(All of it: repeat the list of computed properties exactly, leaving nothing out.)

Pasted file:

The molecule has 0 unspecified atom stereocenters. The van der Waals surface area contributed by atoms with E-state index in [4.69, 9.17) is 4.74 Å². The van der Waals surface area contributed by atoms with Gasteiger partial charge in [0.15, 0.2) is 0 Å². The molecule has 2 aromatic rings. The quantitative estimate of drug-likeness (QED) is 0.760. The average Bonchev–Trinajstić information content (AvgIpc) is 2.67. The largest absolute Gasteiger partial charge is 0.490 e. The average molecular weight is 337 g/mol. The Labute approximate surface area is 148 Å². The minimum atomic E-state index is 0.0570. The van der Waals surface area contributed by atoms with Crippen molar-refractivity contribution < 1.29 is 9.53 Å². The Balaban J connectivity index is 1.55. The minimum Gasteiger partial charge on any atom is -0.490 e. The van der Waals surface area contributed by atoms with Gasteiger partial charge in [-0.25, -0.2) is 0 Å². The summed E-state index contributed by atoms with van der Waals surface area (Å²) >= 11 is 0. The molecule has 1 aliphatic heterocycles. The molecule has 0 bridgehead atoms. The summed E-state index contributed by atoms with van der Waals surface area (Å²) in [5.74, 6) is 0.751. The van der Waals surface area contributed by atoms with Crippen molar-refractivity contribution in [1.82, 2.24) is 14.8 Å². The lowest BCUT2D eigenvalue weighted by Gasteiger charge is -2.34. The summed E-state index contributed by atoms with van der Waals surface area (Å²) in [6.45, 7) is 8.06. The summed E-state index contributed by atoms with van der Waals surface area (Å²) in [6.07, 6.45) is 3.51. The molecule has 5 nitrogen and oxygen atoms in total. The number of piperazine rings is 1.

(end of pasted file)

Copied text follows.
The molecule has 0 unspecified atom stereocenters. The van der Waals surface area contributed by atoms with E-state index in [4.69, 9.17) is 4.74 Å². The van der Waals surface area contributed by atoms with Gasteiger partial charge in [0.15, 0.2) is 0 Å². The molecule has 2 aromatic rings. The quantitative estimate of drug-likeness (QED) is 0.760. The average Bonchev–Trinajstić information content (AvgIpc) is 2.67. The largest absolute Gasteiger partial charge is 0.490 e. The average molecular weight is 337 g/mol. The Labute approximate surface area is 148 Å². The minimum atomic E-state index is 0.0570. The van der Waals surface area contributed by atoms with Crippen molar-refractivity contribution < 1.29 is 9.53 Å². The Balaban J connectivity index is 1.55. The minimum Gasteiger partial charge on any atom is -0.490 e. The van der Waals surface area contributed by atoms with Gasteiger partial charge in [-0.25, -0.2) is 0 Å². The summed E-state index contributed by atoms with van der Waals surface area (Å²) >= 11 is 0. The molecule has 1 aliphatic heterocycles. The molecule has 0 bridgehead atoms. The summed E-state index contributed by atoms with van der Waals surface area (Å²) in [5.74, 6) is 0.751. The van der Waals surface area contributed by atoms with Crippen molar-refractivity contribution in [1.82, 2.24) is 14.8 Å². The lowest BCUT2D eigenvalue weighted by Gasteiger charge is -2.34. The summed E-state index contributed by atoms with van der Waals surface area (Å²) in [6.45, 7) is 8.06. The summed E-state index contributed by atoms with van der Waals surface area (Å²) in [6.07, 6.45) is 3.51. The molecule has 5 nitrogen and oxygen atoms in total. The number of piperazine rings is 1.